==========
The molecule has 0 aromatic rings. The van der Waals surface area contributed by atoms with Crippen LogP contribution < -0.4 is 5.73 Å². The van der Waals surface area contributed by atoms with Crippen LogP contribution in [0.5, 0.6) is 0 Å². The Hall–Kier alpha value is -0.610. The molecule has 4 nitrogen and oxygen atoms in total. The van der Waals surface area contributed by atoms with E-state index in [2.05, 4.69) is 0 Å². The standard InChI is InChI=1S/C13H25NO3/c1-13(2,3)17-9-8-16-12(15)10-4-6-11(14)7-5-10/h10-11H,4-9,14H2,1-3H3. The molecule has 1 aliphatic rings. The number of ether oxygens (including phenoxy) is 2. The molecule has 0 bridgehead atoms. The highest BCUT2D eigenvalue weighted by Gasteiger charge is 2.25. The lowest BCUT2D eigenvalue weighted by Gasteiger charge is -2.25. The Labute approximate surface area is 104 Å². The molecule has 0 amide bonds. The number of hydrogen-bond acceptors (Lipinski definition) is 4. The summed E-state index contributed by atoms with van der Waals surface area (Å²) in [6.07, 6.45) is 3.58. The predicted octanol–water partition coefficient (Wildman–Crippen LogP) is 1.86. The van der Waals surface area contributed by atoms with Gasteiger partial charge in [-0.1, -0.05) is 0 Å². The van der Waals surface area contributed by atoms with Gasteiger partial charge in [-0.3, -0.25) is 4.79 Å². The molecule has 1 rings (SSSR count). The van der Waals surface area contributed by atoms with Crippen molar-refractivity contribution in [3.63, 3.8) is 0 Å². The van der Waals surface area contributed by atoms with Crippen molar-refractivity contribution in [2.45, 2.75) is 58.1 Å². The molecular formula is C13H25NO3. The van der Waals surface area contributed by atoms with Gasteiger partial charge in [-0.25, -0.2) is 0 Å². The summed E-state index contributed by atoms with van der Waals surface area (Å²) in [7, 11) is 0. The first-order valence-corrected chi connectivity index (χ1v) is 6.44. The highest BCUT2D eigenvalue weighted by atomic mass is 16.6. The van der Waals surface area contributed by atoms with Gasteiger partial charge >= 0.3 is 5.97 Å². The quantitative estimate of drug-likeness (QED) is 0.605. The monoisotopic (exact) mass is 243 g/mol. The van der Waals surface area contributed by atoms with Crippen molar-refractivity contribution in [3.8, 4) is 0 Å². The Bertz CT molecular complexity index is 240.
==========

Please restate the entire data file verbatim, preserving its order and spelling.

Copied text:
The molecule has 0 aromatic rings. The van der Waals surface area contributed by atoms with Crippen LogP contribution < -0.4 is 5.73 Å². The van der Waals surface area contributed by atoms with Crippen LogP contribution in [0.5, 0.6) is 0 Å². The Hall–Kier alpha value is -0.610. The molecule has 4 nitrogen and oxygen atoms in total. The van der Waals surface area contributed by atoms with E-state index in [2.05, 4.69) is 0 Å². The standard InChI is InChI=1S/C13H25NO3/c1-13(2,3)17-9-8-16-12(15)10-4-6-11(14)7-5-10/h10-11H,4-9,14H2,1-3H3. The molecule has 1 aliphatic rings. The number of ether oxygens (including phenoxy) is 2. The molecule has 0 bridgehead atoms. The highest BCUT2D eigenvalue weighted by Gasteiger charge is 2.25. The lowest BCUT2D eigenvalue weighted by Gasteiger charge is -2.25. The Labute approximate surface area is 104 Å². The molecule has 0 amide bonds. The number of hydrogen-bond acceptors (Lipinski definition) is 4. The summed E-state index contributed by atoms with van der Waals surface area (Å²) in [6.07, 6.45) is 3.58. The predicted octanol–water partition coefficient (Wildman–Crippen LogP) is 1.86. The van der Waals surface area contributed by atoms with Gasteiger partial charge in [-0.1, -0.05) is 0 Å². The van der Waals surface area contributed by atoms with Gasteiger partial charge in [-0.3, -0.25) is 4.79 Å². The molecule has 1 rings (SSSR count). The van der Waals surface area contributed by atoms with Crippen molar-refractivity contribution in [3.63, 3.8) is 0 Å². The van der Waals surface area contributed by atoms with Crippen molar-refractivity contribution in [2.45, 2.75) is 58.1 Å². The molecular formula is C13H25NO3. The van der Waals surface area contributed by atoms with Gasteiger partial charge in [-0.25, -0.2) is 0 Å². The summed E-state index contributed by atoms with van der Waals surface area (Å²) in [7, 11) is 0. The first-order valence-corrected chi connectivity index (χ1v) is 6.44. The highest BCUT2D eigenvalue weighted by atomic mass is 16.6. The van der Waals surface area contributed by atoms with Gasteiger partial charge >= 0.3 is 5.97 Å². The quantitative estimate of drug-likeness (QED) is 0.605. The monoisotopic (exact) mass is 243 g/mol. The van der Waals surface area contributed by atoms with Crippen molar-refractivity contribution in [3.8, 4) is 0 Å². The Bertz CT molecular complexity index is 240.